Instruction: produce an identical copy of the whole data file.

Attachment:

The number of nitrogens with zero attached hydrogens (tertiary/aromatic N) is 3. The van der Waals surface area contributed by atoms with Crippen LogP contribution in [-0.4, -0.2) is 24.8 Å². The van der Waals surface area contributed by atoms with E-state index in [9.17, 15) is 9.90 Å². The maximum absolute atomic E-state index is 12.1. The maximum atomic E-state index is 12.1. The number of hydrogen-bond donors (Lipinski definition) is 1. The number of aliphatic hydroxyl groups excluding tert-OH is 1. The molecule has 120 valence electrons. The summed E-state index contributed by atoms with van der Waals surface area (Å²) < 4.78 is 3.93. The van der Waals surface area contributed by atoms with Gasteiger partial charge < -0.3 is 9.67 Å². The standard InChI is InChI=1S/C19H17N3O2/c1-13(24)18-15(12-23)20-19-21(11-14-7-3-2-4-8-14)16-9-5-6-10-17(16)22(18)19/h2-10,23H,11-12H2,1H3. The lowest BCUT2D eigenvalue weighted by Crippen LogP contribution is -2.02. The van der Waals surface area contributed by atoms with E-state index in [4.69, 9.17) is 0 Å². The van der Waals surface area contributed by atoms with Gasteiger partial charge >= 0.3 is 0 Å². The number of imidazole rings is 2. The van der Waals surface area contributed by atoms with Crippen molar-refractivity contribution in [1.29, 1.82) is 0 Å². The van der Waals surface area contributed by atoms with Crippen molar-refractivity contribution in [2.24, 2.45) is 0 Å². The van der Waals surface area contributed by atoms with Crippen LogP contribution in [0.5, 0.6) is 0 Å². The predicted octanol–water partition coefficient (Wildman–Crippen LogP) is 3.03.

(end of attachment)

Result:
The number of nitrogens with zero attached hydrogens (tertiary/aromatic N) is 3. The van der Waals surface area contributed by atoms with Crippen LogP contribution in [-0.4, -0.2) is 24.8 Å². The van der Waals surface area contributed by atoms with E-state index in [9.17, 15) is 9.90 Å². The maximum absolute atomic E-state index is 12.1. The maximum atomic E-state index is 12.1. The number of hydrogen-bond donors (Lipinski definition) is 1. The number of aliphatic hydroxyl groups excluding tert-OH is 1. The molecule has 120 valence electrons. The summed E-state index contributed by atoms with van der Waals surface area (Å²) < 4.78 is 3.93. The van der Waals surface area contributed by atoms with Gasteiger partial charge < -0.3 is 9.67 Å². The standard InChI is InChI=1S/C19H17N3O2/c1-13(24)18-15(12-23)20-19-21(11-14-7-3-2-4-8-14)16-9-5-6-10-17(16)22(18)19/h2-10,23H,11-12H2,1H3. The lowest BCUT2D eigenvalue weighted by Crippen LogP contribution is -2.02. The van der Waals surface area contributed by atoms with E-state index in [4.69, 9.17) is 0 Å². The van der Waals surface area contributed by atoms with Gasteiger partial charge >= 0.3 is 0 Å². The number of imidazole rings is 2. The van der Waals surface area contributed by atoms with Crippen molar-refractivity contribution in [1.29, 1.82) is 0 Å². The van der Waals surface area contributed by atoms with Crippen molar-refractivity contribution in [2.24, 2.45) is 0 Å². The van der Waals surface area contributed by atoms with Crippen LogP contribution in [0.5, 0.6) is 0 Å². The predicted octanol–water partition coefficient (Wildman–Crippen LogP) is 3.03.